Revell of Germany is the only manufacturer to date that has released a 1/48th-scale kit of the Douglas AC-47D gunship used by the U.S. Air Force during the Vietnam War’s early days and featured in “Log of The Leper” (July 2017 Aviation History). This kit builds into a very large model that has a 24-inch wingspan and doesn’t fit on an average bookshelf.
The kit was first issued in 1978 and has some fit problems, which is not a concern until you get to the assembly of the wings and the fuselage building stages. Be prepared for considerable dry fitting, part adjustment and filling of seams.
The interior of the cargo bay and cockpit is fully detailed with more than 40 parts. The cargo bay and flight deck are painted interior green, FS-34151. To break up the monotony of the single color, you can spray a lighter green, FS-34258, on some of the bulkheads and floors. The interior is complete with a radio room and latrine area. However, when the fuselage is closed these two compartments are completely hidden. Little can be seen of the interior except for the minigun that is mounted in the open cargo door.
The flight deck has a set of crew seats that are painted interior green and detailed with “leather” cushions. Lap belts are fashioned from thin strips of tape. There’s a decal for the instrument panel and a pair of half-moon yokes for controls. The pilot fired the three Gatling-type miniguns using a switch on his yoke, and aimed them using a modified gunsight from an A-1 Skyraider in his left cockpit window. That mount is painted flat black, FS-37038, with a clear green sighting disc.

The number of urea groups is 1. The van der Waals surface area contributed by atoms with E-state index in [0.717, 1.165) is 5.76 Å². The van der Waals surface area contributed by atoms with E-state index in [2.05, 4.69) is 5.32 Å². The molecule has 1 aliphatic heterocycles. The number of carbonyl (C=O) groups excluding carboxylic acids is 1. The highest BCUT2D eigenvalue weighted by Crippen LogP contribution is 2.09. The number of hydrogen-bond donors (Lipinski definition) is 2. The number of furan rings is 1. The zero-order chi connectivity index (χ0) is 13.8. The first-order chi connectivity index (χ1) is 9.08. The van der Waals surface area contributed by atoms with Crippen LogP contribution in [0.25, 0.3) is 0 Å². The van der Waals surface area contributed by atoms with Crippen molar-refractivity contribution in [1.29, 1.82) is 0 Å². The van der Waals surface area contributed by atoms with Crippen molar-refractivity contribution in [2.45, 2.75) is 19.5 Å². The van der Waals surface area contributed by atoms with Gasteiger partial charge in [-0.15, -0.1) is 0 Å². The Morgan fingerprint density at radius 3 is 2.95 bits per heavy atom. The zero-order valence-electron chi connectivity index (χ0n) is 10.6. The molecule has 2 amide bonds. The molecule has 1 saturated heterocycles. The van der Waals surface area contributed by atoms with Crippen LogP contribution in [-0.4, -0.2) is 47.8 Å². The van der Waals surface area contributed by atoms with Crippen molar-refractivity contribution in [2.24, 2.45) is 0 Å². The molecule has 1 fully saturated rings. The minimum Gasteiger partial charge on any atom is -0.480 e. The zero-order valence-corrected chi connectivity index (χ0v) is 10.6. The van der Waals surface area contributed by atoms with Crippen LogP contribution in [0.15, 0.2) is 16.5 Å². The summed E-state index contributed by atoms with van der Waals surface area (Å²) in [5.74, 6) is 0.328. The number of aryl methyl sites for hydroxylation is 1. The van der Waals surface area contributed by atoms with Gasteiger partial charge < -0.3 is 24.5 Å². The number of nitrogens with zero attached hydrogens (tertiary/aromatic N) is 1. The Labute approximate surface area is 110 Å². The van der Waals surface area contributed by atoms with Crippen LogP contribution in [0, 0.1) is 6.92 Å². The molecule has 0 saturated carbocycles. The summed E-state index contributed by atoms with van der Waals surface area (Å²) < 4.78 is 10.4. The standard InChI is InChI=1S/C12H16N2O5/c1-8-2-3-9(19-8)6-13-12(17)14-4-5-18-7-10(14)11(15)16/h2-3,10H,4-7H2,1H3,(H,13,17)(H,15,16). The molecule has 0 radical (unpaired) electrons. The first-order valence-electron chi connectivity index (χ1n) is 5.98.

A strip of clear windows is provided for the starboard side of the cargo bay. They are installed as per the instructions, but the port side glass must have the two aft windows cut away to accommodate the additional pair of Gatling guns. Be sure the guns and the windows are securely glued in place, as the barrels will protrude through the open windows and might break free due to handling while gluing the fuselage halves together.
Glue the horizontal stabilizers together and attach them to the fuselage. Attach the main wing spar to the center wing section and then attach it to the bottom of the assembled fuselage. The spar on my kit was warped and required considerable sanding, dry fitting and gluing. When the center section is solid, cement the top and bottom wing parts together and attach them to the fuselage center.
You’ll have several areas to fill and sand before the model is ready for priming. When all the seams are filled and sanded, insert the cockpit windscreen into place. You can save a lot of time in masking the cargo windows and cockpit clear parts by using precut tape masks from Eduard, set EX-481.
Carefully stuff some wet tissue into the large cargo door opening and then spray a coat of primer over the entire model. When dry, inspect your work and repair any flaws.
The undersides of AC-47 gunships were painted flat black. Topsides were camouflaged in an irregular pattern of dark tan, FS-30219; medium green, FS-34102; and dark green, FS-34079. The pattern is detailed on the back of the instruction sheet.
Finish your model by attaching the pair of Pratt & Whitney R-1830 radial engines to their cowlings and those assemblies to the wings. The gunship propellers were natural metal on the front and flat black on the rear. Our aircraft had few markings other than the national insignia. Complete the model by adding the landing gear and the third minigun to the open cargo bay door.